If I look back on my life to this point I’m pretty happy with the things that I’ve done and the experiences I’ve had. I’m happy to say I don’t have many regrets. But one thing I do regret is my lack of confidence. In high school I was shy and I embarrassed easily. Unlike the typical stereotype of American High Schools, my school was a pretty easy going place. If I had felt more confident I could have easily had more friends, participated in more things, and been all around more successful. The only thing that was holding me back was my lack of confidence, and that voice in my head saying “it’s better just not to do this in case something embarrassing comes out of it!”

Luckily almost all of us look back on high school and think “wow, what was I thinking?” And in college I was actually rather confident in myself. Because of it I made a lot of friends, actively participated in my classes, joined clubs, and eventually was able to teach about 200 students ages 13-15 daily for three months. (If you are a nervous public speaker, try teaching. You will either quickly get over it, or quickly have your self-esteem stoned to death by the students. Either way the process is quick!)  I was able to step out of my comfort zone and risk doing something embarrassing… but generally things worked out and it felt great!

Then graduation rolled around and college was over. I was forced to go and apply for jobs. This was fine at first, online applications are simple enough, my resume is decent, I am a competent 22 year old human being. But then after filling out dozens of applications without a single response (neither positive or negative) my self-esteem started to waiver. And then came the phone interviews. “Why are you interested in this position?” “What makes you a great candidate for this position?” “What is your philosophy of Education?” I wasn’t ready. I wanted to be brutally honest and cynical and make jokes like I typically do in my day-to-day life. And I wanted to do this because I did not feel comfortable. These questions somehow automatically made me feel like I wasn’t worthy of any of these positions, I was inexperienced and I was undereducated.

Now I’m looking back to my regrets from high school and realizing I cannot continue to have poor confidence. I may be slightly inexperienced, but I can’t sell myself short. I have many valuable attributes. And most importantly I am an adult, and I need to learn to suck up this nervousness and just be professional. So lately I’ve been trying to be more confident in myself. Yesterday I had an interview for an internship and I came in much less nervous and more open than I have been in the past. At the end of the process I still felt that “who knows!” feeling that (I assume) many of you have had before, but it was in a good way, not a bad one. I did alright, I didn’t sell myself short, and I didn’t act like a shy 17 year old girl.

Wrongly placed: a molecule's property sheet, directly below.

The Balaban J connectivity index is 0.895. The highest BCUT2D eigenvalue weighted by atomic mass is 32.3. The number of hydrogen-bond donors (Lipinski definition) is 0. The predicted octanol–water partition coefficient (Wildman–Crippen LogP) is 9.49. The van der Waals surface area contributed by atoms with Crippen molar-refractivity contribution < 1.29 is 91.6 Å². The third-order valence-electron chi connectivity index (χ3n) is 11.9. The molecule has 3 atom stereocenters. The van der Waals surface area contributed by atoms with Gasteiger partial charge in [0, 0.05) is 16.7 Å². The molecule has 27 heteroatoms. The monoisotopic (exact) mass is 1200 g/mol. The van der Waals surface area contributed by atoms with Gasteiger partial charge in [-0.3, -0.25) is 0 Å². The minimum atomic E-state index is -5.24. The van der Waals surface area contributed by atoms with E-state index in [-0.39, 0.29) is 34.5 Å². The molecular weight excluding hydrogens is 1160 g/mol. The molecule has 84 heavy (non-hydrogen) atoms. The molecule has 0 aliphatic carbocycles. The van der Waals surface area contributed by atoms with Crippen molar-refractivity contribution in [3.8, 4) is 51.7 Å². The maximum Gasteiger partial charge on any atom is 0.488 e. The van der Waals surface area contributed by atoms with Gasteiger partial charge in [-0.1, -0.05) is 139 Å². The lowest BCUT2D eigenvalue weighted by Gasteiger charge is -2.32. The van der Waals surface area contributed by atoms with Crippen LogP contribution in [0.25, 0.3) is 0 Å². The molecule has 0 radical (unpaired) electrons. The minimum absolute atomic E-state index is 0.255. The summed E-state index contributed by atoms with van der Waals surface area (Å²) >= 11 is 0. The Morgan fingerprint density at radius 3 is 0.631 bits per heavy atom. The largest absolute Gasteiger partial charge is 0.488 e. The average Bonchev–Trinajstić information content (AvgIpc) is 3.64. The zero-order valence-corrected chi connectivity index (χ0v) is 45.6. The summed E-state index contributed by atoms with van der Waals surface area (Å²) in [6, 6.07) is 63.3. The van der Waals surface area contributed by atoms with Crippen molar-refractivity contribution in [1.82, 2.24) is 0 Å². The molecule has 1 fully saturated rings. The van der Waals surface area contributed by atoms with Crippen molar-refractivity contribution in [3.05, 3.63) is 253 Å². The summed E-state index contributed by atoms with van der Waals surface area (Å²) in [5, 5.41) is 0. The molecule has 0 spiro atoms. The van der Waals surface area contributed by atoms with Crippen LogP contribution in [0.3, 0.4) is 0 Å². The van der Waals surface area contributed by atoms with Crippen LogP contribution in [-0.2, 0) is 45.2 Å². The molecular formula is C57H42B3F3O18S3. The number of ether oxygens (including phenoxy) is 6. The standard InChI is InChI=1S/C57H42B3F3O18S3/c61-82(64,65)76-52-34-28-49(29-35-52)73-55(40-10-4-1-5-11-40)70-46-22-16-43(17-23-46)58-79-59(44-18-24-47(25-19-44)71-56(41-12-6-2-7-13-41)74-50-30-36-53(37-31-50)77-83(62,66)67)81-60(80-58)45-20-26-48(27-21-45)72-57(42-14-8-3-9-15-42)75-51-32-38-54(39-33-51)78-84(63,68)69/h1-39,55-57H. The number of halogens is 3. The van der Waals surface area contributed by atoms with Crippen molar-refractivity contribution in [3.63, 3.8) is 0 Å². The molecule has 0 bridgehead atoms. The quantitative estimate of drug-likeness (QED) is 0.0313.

There is a quote/comment I saw recently (I wish I could remember where) and someone mentioned that for the longest time he thought his co-workers were all smarter than him. But after a while he began to realize they were simply more confident and self-assured than he was. Confidence is really important. We naturally tend to trust a confident, self-assured person. From now on I’m going to stop selling myself short and build up that confidence.


One thought on “Confidence

  1. Very nice and heartfelt, Julia. 🙂

    The best I’ve heard said about confidence is that it’s built building block by building block. And, as a result, it greatly helps to do a couple of things in the day that you’re naturally good at.

    For some people, sport is one such thing. Confidence tends to carry over since we are what we repeatedly do.

    It’s great to see you’ve looked objectively at the problem. Acceptance is the first step in any case.

    ‘Every day we get better’. 🙂

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